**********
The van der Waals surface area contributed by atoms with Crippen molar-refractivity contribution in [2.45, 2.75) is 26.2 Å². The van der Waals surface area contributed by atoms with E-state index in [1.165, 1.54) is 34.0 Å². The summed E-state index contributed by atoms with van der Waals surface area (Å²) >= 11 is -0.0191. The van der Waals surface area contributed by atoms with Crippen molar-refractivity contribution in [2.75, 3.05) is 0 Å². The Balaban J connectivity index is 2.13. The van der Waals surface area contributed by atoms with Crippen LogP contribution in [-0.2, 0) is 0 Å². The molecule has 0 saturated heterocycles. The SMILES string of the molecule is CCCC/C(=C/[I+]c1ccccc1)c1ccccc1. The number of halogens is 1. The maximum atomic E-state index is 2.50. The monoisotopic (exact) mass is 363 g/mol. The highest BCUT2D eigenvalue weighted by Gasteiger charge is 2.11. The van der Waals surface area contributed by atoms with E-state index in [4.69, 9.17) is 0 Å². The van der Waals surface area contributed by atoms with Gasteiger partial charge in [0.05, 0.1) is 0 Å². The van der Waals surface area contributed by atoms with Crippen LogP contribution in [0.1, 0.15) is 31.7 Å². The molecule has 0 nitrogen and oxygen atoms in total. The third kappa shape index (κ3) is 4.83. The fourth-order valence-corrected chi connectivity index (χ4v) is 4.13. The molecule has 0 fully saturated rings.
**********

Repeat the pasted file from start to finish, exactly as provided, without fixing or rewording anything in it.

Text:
The van der Waals surface area contributed by atoms with Crippen molar-refractivity contribution in [2.45, 2.75) is 26.2 Å². The van der Waals surface area contributed by atoms with E-state index in [1.165, 1.54) is 34.0 Å². The summed E-state index contributed by atoms with van der Waals surface area (Å²) >= 11 is -0.0191. The van der Waals surface area contributed by atoms with Crippen molar-refractivity contribution in [2.75, 3.05) is 0 Å². The Balaban J connectivity index is 2.13. The van der Waals surface area contributed by atoms with Crippen LogP contribution in [-0.2, 0) is 0 Å². The molecule has 0 saturated heterocycles. The SMILES string of the molecule is CCCC/C(=C/[I+]c1ccccc1)c1ccccc1. The number of halogens is 1. The maximum atomic E-state index is 2.50. The monoisotopic (exact) mass is 363 g/mol. The highest BCUT2D eigenvalue weighted by Gasteiger charge is 2.11. The van der Waals surface area contributed by atoms with E-state index in [4.69, 9.17) is 0 Å². The van der Waals surface area contributed by atoms with Gasteiger partial charge in [0.05, 0.1) is 0 Å². The van der Waals surface area contributed by atoms with Crippen LogP contribution in [0.1, 0.15) is 31.7 Å². The molecule has 0 nitrogen and oxygen atoms in total. The third kappa shape index (κ3) is 4.83. The fourth-order valence-corrected chi connectivity index (χ4v) is 4.13. The molecule has 0 fully saturated rings.